Tuning the Tac 15

Discussion in 'PSE TAC 15/15i Crossbow Hunting Forum' started by ablebakercharlie, Jul 26, 2011.

  1. ablebakercharlie

    ablebakercharlie New Member

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    Mar 16, 2011
    Had a limb split on the TAC after about 700 shots. PSE sent new limbs to my local (nearest) authorized repair shop and they replaced all 4 limbs, string (tune-up kit), and 4 arrows that had eaten the nock... no charge. Very pleased with their response.
    Problem is, it's tricky for a bow novice (like me) to tune and tweak this instrument back to the consistent accuracy I had before. I finally got it set, but to paraphrase Thomas Edison, "I found a thousand ways not to make a light bulb." Setting the D loop and whisker biscuit is tedious, but do-able if you have enough patience and paper. My main difficulty was with the cam alignment. The repair tech had said that the cams should be in line and level with the string. He did a few twists at the cam axles and tested it indoors at 20yds. So far, so good. But when I got it home and stretched out to 50yds I was shooting 4 inch groups instead of the "same hole" accuracy I used to get. Looking carefully at the bow I noticed the double limbs were not being compressed equally and the cam lines were about a strings width off. String/cam clearance was reaching minimum tolerance as well. I felt like isometrics were more crucial than perfectly level cams, so I undid the twists at the cam axles and got the cam marks spot on with the string. Now the cams both tilt slightly down toward the sled rail. It worked for me.
    For the first time in 2 months I'm shooting same hole again. Although I'm sure that will change when I shoot my first broadhead... hope this isn't anotherlightbulb
     
  2. Buzzard Bait

    Buzzard Bait Well-Known Member

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    Jul 25, 2010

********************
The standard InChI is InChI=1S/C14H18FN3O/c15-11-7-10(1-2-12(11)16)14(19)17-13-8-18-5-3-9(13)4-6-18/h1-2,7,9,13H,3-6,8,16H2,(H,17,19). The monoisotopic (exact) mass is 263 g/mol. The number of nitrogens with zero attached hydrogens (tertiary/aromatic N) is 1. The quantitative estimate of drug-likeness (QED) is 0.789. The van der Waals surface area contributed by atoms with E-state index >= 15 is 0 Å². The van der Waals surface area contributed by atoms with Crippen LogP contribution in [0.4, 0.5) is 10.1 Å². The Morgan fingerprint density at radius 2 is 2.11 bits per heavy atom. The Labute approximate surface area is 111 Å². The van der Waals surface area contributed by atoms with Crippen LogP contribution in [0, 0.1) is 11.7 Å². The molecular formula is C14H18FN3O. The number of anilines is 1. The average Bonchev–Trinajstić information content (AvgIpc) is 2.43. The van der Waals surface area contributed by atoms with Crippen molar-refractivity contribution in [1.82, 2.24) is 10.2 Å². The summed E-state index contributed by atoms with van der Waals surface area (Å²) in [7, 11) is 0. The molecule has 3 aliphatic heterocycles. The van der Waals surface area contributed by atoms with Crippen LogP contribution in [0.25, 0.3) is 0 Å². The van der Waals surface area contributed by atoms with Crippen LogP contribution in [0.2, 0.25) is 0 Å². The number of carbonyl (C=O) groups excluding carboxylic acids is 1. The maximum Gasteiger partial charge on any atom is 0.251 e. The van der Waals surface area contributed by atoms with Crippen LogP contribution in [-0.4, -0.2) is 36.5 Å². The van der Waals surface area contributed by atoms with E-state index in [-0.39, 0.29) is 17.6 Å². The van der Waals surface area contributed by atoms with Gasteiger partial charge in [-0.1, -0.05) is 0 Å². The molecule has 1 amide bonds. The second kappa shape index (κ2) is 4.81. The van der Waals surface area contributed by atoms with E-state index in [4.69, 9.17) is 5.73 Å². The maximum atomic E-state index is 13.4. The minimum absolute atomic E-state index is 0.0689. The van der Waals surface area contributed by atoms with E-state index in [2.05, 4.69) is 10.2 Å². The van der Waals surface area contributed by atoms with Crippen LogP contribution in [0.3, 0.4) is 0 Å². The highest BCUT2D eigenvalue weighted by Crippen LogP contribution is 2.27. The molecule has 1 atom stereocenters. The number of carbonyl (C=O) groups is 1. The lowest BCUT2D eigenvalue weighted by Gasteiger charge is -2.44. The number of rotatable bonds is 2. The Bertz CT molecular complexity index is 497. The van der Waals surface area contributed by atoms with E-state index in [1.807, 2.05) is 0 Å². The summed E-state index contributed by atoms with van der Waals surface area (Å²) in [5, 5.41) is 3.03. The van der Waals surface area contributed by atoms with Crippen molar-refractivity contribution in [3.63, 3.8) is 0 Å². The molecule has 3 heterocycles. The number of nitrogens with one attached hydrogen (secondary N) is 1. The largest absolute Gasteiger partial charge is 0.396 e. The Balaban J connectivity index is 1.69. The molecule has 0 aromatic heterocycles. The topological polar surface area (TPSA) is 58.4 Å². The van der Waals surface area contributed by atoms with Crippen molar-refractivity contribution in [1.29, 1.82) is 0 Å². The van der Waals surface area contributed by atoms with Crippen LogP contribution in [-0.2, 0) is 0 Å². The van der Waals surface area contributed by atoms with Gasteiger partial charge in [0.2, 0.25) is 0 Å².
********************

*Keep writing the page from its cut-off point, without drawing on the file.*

ablebakercharlie.......21 threads below is the thread Tac 15/15i Basic Unpublished Information.......a great source of info on tuning your Tac.
     

  3. OkieBowie

    OkieBowie Well-Known Member

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    Aug 28, 2010
    I am throwing this out there, only if you run into more trouble tuning your TAC-15, and your down to pulling out your hair (exhausted all other possibilities).
    There is the remote possibility one of the replacement limbs is different (stronger/weaker) than the others. I have seen serious tuning problems on a non-Xbow because it had mis-matched parallel limbs.

    If you are really into bow tuning of non-Xbows, then you have worked with something called a "Drawboard". However, a standard "Drawboard" is meant to show vertical knock point variations towards the wheels/cams (limb tips) as the bow is drawn and released. Unfortunately, a parallel-limb bow can also have horizontal knock point variations left or right when the limbs are not matched. I would liken it to having a bent cam/wheel that leans left/right at rest, but leans right/left at draw.
     
  4. ablebakercharlie

    ablebakercharlie New Member

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    Mar 16, 2011
    Thanks for the insight. I have a new cable replacement kit handy and, after reading your reply, decided to compare the 2 new cam strings with each other. They are slightly different lengths! That means unequal kinetic energy will be stored left/right limbs when drawn. The bow is shooting great now at short range w/field points, but longer ranges (especially w/broadheads) could really amplify an un-equal left/right release force. I'll also check the cams more closely for synchronization.
    Anyway, thanks again, 4-10 over & under - charlie out.
     
  5. jon.henry755

    jon.henry755 Well-Known Member

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    Dec 16, 2010
    Hi ablebakercharlie,
    Another note worth mentioning to you is to be very careful when changing over to broadheads. I've found out that regardless who's broadheads you are using there's a considerable difference in weight on each broadhead by the same manufacturer.

    As an example, I'm currently using the Terminator Phat Head 100 grain broadheads. The weight deviation from the lightest head to the heaviest in a group of a dozen heads in as follows: 99.0, 99.1, 99.1, 100.1, 100.4, 100.7,102.5, 103.3, 104.5, 105.0, 105.1, 105.7 grains. This is a considerable weight difference and will cause elevation changes at longer distances.

    I remove the extra weight and balance the heads through a sharpening process on the blades, but the point is you should have an electronic grain scale that can measure gains of weight down to the tenths of a grain. This would be as listed above and I try to keep the weight deviation between my heaviest and lightest arrow in a dozen arrows to be not greater than one tenth of a grain in either direction. Even two or three grains is not going to have much of an effect in elevation up to 100 yards, but the closer you match them, the better your performance will be.

    Regards,

    Jon